Lach's claim that defense counsel's presentation of evidence was deficient also fails. Because counsel has significant leeway in its strategic decisions, the failure to introduce certain evidence is unlikely to amount to deficient performance. See United States v. Claiborne, 870 F.2d 1463, 1468-69 (9th Cir. 1989). Specifically, the failure to call additional bartenders or to introduce additional bar summaries was not deficient, particularly when this evidence likely would have been cumulative of the bartenders and bar summaries previously introduced. See Tinsley v. Borg, 895 F.2d 520, 532 (9th Cir. 1990), cert. denied, 498 U.S. 1091 (1991); United States v. Schaflander, 743 F.2d 714, 718 (9th Cir. 1984), cert. denied, 470 U.S. 1058 (1985). Furthermore, we find no ineffective assistance arising from Silva's cross-examination of Agent Smith, which did reveal that the prior audit occurred eleven years earlier. See United States v. Murray, 751 F.2d 1528, 1535 (9th Cir. 1985) (stating that even a complete failure to cross-examine witnesses does not automatically constitute deficient performance), cert. denied, 474 U.S. 979 (1985).
The bare assertion that Silva failed to explain adequately the government's plea offer also did not constitute ineffective assistance, particularly when Lach has not shown that he would have accepted the plea agreement but for the allegedly erroneous advice. See Agtas v. Whitley, 836 F.2d 1233, 1235 (9th Cir. 1988) (requiring a showing of prejudice); Doganiere v. United States, 914 F.2d 165, 168 (9th Cir. 1990) (finding no prejudice absent showing that defendant would have gone to trial but for the erroneous advice), cert. denied, 499 U.S. 940 (1991); United States v. Kidd, 734 F.2d 409, 414 (9th Cir. 1984) (finding no ineffective assistance despite counsel's erroneous advice that sentence after trial likely would not exceed sentence offered during plea negotiations). Likewise, Lach's claim of deficient performance arising from Silva's admission that he was unfamiliar with the sentencing guidelines lacks merit. See United States v. Turner, 881 F.2d 684, 687 (9th Cir.), cert. denied, 493 U.S. 871 (1989).
Silva's failure to object during closing argument, even if deficient, was not prejudicial because upon reviewing the transcript, we find that the lone misstatement on an isolated point did not affect the outcome. See United States v. Parker, 549 F.2d 1217, 1222 (9th Cir.) (finding that a misstatement of evidence did not prejudice the outcome), cert. denied, 430 U.S. 971 (1977). Taken as a whole, Silva's performance was not deficient to the point of creating prejudice. See Olson, 925 F.2d at 1173-74 (finding no ineffective assistance where trial counsel had no experience in mail fraud cases, failed to make pretrial motions or to request discovery, allegedly prepared witnesses inadequately, and failed to impeach witnesses). Unlike in United States v. Tucker, 716 F.2d 576 (9th Cir. 1983), Lach's attorney made no major deficiencies in pretrial preparation that resulted in clear prejudice to the case. See id. at 581-84. Accordingly, we reject Lach's claim of ineffective assistance of counsel.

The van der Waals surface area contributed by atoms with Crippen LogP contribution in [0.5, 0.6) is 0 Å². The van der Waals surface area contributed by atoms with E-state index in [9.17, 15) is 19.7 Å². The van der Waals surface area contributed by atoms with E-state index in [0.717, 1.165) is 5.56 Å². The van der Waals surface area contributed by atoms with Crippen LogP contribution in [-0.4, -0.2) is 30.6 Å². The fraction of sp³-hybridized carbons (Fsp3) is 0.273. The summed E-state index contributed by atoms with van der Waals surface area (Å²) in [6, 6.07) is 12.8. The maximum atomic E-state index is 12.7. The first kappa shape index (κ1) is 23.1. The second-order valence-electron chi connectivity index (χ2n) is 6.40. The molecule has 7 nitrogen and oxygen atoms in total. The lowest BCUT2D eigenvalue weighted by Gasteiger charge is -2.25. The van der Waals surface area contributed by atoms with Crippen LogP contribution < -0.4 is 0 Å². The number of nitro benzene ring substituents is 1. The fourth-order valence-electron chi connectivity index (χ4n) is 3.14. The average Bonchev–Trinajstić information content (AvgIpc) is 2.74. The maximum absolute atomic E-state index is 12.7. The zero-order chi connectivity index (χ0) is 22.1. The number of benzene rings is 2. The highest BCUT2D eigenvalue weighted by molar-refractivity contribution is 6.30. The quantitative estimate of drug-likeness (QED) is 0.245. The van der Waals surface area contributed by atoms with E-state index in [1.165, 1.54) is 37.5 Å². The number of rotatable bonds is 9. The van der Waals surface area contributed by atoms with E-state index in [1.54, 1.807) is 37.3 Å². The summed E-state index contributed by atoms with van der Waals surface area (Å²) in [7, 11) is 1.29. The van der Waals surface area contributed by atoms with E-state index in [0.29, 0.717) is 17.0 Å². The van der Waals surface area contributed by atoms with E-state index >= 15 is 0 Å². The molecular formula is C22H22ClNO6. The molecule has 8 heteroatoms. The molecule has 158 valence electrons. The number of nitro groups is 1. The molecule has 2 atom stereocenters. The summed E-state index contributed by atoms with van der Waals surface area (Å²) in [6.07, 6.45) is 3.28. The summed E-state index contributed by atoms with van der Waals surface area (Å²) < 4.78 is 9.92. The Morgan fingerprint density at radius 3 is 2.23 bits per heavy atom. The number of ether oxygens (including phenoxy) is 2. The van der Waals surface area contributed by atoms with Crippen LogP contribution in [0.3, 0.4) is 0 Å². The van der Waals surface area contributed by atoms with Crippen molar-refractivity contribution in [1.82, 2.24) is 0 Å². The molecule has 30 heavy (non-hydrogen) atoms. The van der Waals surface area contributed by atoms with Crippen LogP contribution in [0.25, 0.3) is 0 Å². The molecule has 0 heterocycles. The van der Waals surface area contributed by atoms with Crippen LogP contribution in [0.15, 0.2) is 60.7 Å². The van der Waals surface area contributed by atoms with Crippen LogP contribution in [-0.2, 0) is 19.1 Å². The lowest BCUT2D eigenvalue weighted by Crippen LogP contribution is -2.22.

Lach also argues that the fact that federal and state authorities had imposed tax liens upon the property of his defense counsel, Alban Silva, (1) revealed Silva's incompetence to handle tax cases and (2) created a conflict of interest that rendered Silva's representation ineffective.
The claim that an attorney's personal tax problems renders the attorney incompetent to practice tax law is meritless. Since this court has declined to find ineffective assistance in cases in which the attorney had been either suspended from practice or disbarred, United States v. Mouzin, 785 F.2d 682, 698 (9th Cir.), cert. denied, 479 U.S. 985 (1986); United States v. Hoffman, 733 F.2d 596, 600 (9th Cir.), cert. denied, 469 U.S. 1039 (1984), failure to pay taxes certainly does not establish incompetence to practice tax law.
In order to show ineffective assistance based on a conflict of interest, a party must show that (1) "an actual conflict of interest adversely affected his lawyer's performance"; and (2) counsel "actively represented conflicting interests." Cuyler v. Sullivan, 446 U.S. 335, 348, 350 (1980); Mannhalt v. Reed, 847 F.2d 576, 579 (9th Cir.), cert. denied, 488 U.S. 908 (1988).